animacy and agent’s visibility in the process of PC appearance.
It is assumed that, in general, the appearance of PC is more
with animate patient and less probable with inanimate one;
with the agent that is not identifiable and less probable with the agent
that is identifiable.
Logically possible all (four) different cases are presented in
AC:the patient is animate: the agent is identifiable;
AD: the patient is animate: the agent is non-identifiable;
BC: the patient is inanimate: the agent is identifiable;
BD: the patient is inanimate: the agent is non-identifiable;
 The instructor says:
You will be shown two scenes that belong together; that is, they
belong to the same story. Imagine that the first scene takes
place first and the second scene some times later, e.g. after
five minutes. Please give a short description of what is going
on in each scene.
The instructor shows the first picture to the informant and asks:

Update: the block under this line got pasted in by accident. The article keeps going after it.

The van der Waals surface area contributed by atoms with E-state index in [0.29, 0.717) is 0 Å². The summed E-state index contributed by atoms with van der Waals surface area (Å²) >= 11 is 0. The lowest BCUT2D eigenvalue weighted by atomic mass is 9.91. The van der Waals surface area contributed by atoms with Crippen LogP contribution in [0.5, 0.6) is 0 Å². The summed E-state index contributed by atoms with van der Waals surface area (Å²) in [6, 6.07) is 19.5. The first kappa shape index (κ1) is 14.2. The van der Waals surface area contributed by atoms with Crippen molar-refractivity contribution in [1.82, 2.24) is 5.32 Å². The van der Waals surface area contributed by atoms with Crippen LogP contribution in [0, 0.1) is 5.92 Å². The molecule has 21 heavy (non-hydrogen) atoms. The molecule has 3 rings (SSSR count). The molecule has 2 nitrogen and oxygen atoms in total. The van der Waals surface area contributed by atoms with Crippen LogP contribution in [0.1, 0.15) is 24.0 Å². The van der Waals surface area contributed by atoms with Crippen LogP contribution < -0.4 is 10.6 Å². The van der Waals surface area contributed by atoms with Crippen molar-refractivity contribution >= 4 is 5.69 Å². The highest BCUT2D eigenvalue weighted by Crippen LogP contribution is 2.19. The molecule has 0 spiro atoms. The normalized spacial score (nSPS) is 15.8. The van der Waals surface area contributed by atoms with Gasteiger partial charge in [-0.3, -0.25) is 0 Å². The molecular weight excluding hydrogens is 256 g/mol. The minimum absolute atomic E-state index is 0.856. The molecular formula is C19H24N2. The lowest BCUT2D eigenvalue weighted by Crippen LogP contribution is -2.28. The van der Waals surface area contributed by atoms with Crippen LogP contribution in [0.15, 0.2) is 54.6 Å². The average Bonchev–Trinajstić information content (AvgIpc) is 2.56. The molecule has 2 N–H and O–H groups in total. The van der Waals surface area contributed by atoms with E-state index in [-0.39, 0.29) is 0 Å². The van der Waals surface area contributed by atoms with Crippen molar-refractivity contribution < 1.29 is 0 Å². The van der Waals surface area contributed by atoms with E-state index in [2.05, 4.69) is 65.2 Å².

What is going on in this scene?
Then the instructor shows the second picture and asks:
What is going on in this scene?
On the basis of the semi-spontaneous data, which is conducted during the 4
field sessions (16 informants, mostly students) using this QUIS experiment
task, PC in Georgian is not defined by the invisibility of agents and/or by the
animacy of patients and it does not always suppose the changes of syntactic
During the information structuring, when an invisible Agent
together with the animate Patient is presented in the situation and
PC might be the most appropriate construction (e.g. in languages
like English or German mostly PC is created by informants),
Georgian informants prefer to use active constructions with
uncertain subject represented either by S.3.PL suffixes, or by the
indefinite pronouns viɣac/raɣac ‘sb./smth.’, and marked word
order showing patient topicalization.
(1) [BOtl-s]T
‘(They) are pushing the bottle.’
(2) [MA-s]T
3.SG-DAT somebody foot-DAT [IO.3]OV-hit-TH-ACT.PRS.S.3.SG
‘Somebody is hitting him with foot.’
Patient’s foregrounding is not expressed by PC in Georgian: there is no
functional foregrounding and the patient and/or the agent doesn’t change
their functional qualifications.
This is one more argument to interpret Georgian passive as a grammatical
category supposedly governed by semantic (or, more widely, by cognitive)